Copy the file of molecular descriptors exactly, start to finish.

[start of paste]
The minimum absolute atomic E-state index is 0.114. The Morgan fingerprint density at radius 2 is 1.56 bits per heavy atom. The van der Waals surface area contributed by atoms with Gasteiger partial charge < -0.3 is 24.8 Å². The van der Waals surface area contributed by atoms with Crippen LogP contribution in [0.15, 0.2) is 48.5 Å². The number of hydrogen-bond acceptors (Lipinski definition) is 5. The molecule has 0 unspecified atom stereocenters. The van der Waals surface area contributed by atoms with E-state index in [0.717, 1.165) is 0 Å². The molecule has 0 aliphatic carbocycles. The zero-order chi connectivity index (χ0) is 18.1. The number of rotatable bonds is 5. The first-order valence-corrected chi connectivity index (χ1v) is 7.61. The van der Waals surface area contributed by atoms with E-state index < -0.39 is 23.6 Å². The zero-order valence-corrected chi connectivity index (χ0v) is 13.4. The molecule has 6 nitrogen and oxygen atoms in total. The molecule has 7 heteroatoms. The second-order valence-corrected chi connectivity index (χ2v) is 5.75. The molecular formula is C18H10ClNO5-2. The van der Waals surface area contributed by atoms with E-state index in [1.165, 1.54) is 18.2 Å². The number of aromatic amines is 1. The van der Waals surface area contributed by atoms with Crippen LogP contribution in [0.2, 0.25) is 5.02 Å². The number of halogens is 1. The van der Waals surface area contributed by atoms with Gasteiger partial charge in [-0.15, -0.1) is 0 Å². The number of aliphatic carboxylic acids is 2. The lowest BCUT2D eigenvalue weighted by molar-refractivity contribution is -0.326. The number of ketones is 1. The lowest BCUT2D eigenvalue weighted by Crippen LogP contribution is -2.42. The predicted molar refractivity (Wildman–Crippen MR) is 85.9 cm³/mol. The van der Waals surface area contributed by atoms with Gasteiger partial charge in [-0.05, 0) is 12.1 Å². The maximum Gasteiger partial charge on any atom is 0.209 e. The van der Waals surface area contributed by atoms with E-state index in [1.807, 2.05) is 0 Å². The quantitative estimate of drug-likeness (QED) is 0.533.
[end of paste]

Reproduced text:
The minimum absolute atomic E-state index is 0.114. The Morgan fingerprint density at radius 2 is 1.56 bits per heavy atom. The van der Waals surface area contributed by atoms with Gasteiger partial charge < -0.3 is 24.8 Å². The van der Waals surface area contributed by atoms with Crippen LogP contribution in [0.15, 0.2) is 48.5 Å². The number of hydrogen-bond acceptors (Lipinski definition) is 5. The molecule has 0 unspecified atom stereocenters. The van der Waals surface area contributed by atoms with E-state index in [0.717, 1.165) is 0 Å². The molecule has 0 aliphatic carbocycles. The zero-order chi connectivity index (χ0) is 18.1. The number of rotatable bonds is 5. The first-order valence-corrected chi connectivity index (χ1v) is 7.61. The van der Waals surface area contributed by atoms with E-state index < -0.39 is 23.6 Å². The zero-order valence-corrected chi connectivity index (χ0v) is 13.4. The molecule has 6 nitrogen and oxygen atoms in total. The molecule has 7 heteroatoms. The second-order valence-corrected chi connectivity index (χ2v) is 5.75. The molecular formula is C18H10ClNO5-2. The van der Waals surface area contributed by atoms with E-state index in [1.165, 1.54) is 18.2 Å². The number of aromatic amines is 1. The van der Waals surface area contributed by atoms with Crippen LogP contribution in [0.2, 0.25) is 5.02 Å². The number of halogens is 1. The van der Waals surface area contributed by atoms with Gasteiger partial charge in [-0.15, -0.1) is 0 Å². The number of aliphatic carboxylic acids is 2. The lowest BCUT2D eigenvalue weighted by molar-refractivity contribution is -0.326. The number of ketones is 1. The lowest BCUT2D eigenvalue weighted by Crippen LogP contribution is -2.42. The predicted molar refractivity (Wildman–Crippen MR) is 85.9 cm³/mol. The van der Waals surface area contributed by atoms with Gasteiger partial charge in [-0.05, 0) is 12.1 Å². The maximum Gasteiger partial charge on any atom is 0.209 e. The van der Waals surface area contributed by atoms with E-state index in [1.807, 2.05) is 0 Å². The quantitative estimate of drug-likeness (QED) is 0.533.